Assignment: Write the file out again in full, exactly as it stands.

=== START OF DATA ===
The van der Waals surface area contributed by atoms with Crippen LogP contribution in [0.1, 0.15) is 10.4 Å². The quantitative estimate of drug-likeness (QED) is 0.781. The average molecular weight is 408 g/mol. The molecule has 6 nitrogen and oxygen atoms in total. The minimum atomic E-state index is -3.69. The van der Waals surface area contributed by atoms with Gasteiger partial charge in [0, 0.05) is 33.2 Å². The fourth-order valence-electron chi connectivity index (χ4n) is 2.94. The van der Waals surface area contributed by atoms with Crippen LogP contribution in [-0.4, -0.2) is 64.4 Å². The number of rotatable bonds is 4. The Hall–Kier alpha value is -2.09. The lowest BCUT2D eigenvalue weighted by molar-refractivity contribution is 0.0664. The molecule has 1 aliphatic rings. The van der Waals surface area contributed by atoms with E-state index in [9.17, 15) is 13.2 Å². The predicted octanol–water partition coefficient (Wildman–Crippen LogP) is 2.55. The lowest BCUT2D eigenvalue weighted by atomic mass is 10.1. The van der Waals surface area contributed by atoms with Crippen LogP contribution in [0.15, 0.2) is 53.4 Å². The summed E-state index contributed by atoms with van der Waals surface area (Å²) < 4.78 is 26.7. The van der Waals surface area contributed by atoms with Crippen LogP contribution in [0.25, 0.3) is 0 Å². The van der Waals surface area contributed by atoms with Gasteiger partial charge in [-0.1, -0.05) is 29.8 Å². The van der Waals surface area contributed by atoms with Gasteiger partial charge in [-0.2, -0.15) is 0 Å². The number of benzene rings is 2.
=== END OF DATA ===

The van der Waals surface area contributed by atoms with Crippen LogP contribution in [0.1, 0.15) is 10.4 Å². The quantitative estimate of drug-likeness (QED) is 0.781. The average molecular weight is 408 g/mol. The molecule has 6 nitrogen and oxygen atoms in total. The minimum atomic E-state index is -3.69. The van der Waals surface area contributed by atoms with Gasteiger partial charge in [0, 0.05) is 33.2 Å². The fourth-order valence-electron chi connectivity index (χ4n) is 2.94. The van der Waals surface area contributed by atoms with Crippen LogP contribution in [-0.4, -0.2) is 64.4 Å². The number of rotatable bonds is 4. The Hall–Kier alpha value is -2.09. The lowest BCUT2D eigenvalue weighted by molar-refractivity contribution is 0.0664. The molecule has 1 aliphatic rings. The van der Waals surface area contributed by atoms with E-state index in [9.17, 15) is 13.2 Å². The predicted octanol–water partition coefficient (Wildman–Crippen LogP) is 2.55. The lowest BCUT2D eigenvalue weighted by atomic mass is 10.1. The van der Waals surface area contributed by atoms with Crippen LogP contribution in [0.15, 0.2) is 53.4 Å². The summed E-state index contributed by atoms with van der Waals surface area (Å²) < 4.78 is 26.7. The van der Waals surface area contributed by atoms with Crippen LogP contribution in [0.25, 0.3) is 0 Å². The van der Waals surface area contributed by atoms with Gasteiger partial charge in [-0.1, -0.05) is 29.8 Å². The van der Waals surface area contributed by atoms with Gasteiger partial charge in [-0.2, -0.15) is 0 Å². The number of benzene rings is 2.